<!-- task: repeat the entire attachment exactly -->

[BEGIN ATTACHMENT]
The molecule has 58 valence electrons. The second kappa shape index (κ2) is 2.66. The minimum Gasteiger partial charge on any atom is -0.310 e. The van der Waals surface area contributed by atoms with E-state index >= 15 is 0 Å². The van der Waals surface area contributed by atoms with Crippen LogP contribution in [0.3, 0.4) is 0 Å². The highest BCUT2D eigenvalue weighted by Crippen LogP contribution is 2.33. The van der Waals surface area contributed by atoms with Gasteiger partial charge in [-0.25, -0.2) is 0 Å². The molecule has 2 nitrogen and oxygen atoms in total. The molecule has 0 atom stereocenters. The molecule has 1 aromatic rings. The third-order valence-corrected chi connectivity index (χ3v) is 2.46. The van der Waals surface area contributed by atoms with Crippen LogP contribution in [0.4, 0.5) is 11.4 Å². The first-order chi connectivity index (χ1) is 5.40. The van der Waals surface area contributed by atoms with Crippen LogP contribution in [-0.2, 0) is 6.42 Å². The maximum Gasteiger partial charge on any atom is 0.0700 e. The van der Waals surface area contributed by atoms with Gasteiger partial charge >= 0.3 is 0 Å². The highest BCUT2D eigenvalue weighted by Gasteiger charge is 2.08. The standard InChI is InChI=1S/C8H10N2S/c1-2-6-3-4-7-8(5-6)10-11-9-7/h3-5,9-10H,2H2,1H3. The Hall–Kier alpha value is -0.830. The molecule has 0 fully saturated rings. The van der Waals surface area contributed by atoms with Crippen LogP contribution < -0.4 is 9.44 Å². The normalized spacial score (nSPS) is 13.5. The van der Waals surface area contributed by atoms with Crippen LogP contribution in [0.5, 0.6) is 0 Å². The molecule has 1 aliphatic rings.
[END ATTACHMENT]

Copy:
The molecule has 58 valence electrons. The second kappa shape index (κ2) is 2.66. The minimum Gasteiger partial charge on any atom is -0.310 e. The van der Waals surface area contributed by atoms with E-state index >= 15 is 0 Å². The van der Waals surface area contributed by atoms with Crippen LogP contribution in [0.3, 0.4) is 0 Å². The highest BCUT2D eigenvalue weighted by Crippen LogP contribution is 2.33. The van der Waals surface area contributed by atoms with Gasteiger partial charge in [-0.25, -0.2) is 0 Å². The molecule has 2 nitrogen and oxygen atoms in total. The molecule has 0 atom stereocenters. The molecule has 1 aromatic rings. The third-order valence-corrected chi connectivity index (χ3v) is 2.46. The van der Waals surface area contributed by atoms with Crippen LogP contribution in [0.4, 0.5) is 11.4 Å². The first-order chi connectivity index (χ1) is 5.40. The van der Waals surface area contributed by atoms with Crippen LogP contribution in [-0.2, 0) is 6.42 Å². The maximum Gasteiger partial charge on any atom is 0.0700 e. The van der Waals surface area contributed by atoms with Gasteiger partial charge >= 0.3 is 0 Å². The highest BCUT2D eigenvalue weighted by Gasteiger charge is 2.08. The standard InChI is InChI=1S/C8H10N2S/c1-2-6-3-4-7-8(5-6)10-11-9-7/h3-5,9-10H,2H2,1H3. The Hall–Kier alpha value is -0.830. The molecule has 0 fully saturated rings. The van der Waals surface area contributed by atoms with Crippen LogP contribution < -0.4 is 9.44 Å². The normalized spacial score (nSPS) is 13.5. The van der Waals surface area contributed by atoms with Crippen LogP contribution in [0.5, 0.6) is 0 Å². The molecule has 1 aliphatic rings.